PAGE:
Seeing the panic written all over my face, my new friends began to enquire what was wrong. I am pretty sure all they got back from me was a string of expletives but I honestly can’t remember what I said. I tried to retrace my steps in my head. I was sure I had my passport when I checked out from the hostel. And if it wasn’t on the train, then surely I must have either dropped it at the train station or on the bus. I then began to try and recall the details of the bus we had taken from Kenting to the train station. What was the number of that route? Who operated it? They hadn’t given us bus tickets, so I couldn’t check that, and in my panicked state I couldn’t even recall what colour the bus had been. 

The day I lost my passport in Taiwan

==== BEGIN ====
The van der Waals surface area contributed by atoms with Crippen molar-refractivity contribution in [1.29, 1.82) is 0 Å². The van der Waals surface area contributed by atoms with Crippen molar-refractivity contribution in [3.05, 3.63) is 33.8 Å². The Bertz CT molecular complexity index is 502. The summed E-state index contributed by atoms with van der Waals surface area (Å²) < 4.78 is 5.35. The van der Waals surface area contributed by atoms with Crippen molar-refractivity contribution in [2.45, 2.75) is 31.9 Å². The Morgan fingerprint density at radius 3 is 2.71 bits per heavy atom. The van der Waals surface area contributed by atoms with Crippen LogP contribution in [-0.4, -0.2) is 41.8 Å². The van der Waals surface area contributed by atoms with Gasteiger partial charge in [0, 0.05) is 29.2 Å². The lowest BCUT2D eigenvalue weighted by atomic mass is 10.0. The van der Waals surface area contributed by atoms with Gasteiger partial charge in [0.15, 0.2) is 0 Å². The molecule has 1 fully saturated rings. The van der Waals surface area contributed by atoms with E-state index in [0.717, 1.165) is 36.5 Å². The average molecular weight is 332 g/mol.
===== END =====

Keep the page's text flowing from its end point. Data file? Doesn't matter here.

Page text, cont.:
I tried to google the bus route but could only find websites and timetables in Chinese. It was here, in my darkest hour, that a hero emerged. Benson. I had met him in a dorm I was staying in a few nights before in Kenting. He was American from Philadelphia whose family were originally from China. He both spoke, and read, Chinese and had already helped us on numerous occasions interpreting menus and negotiating with the locals. Somehow, in a matter of minutes, Benson managed to track down the bus company, find their customer services telephone number and contacted them to explain what had happened. He left his number with the company and I booked the first fast train back to Fangliao to go and search for my passport..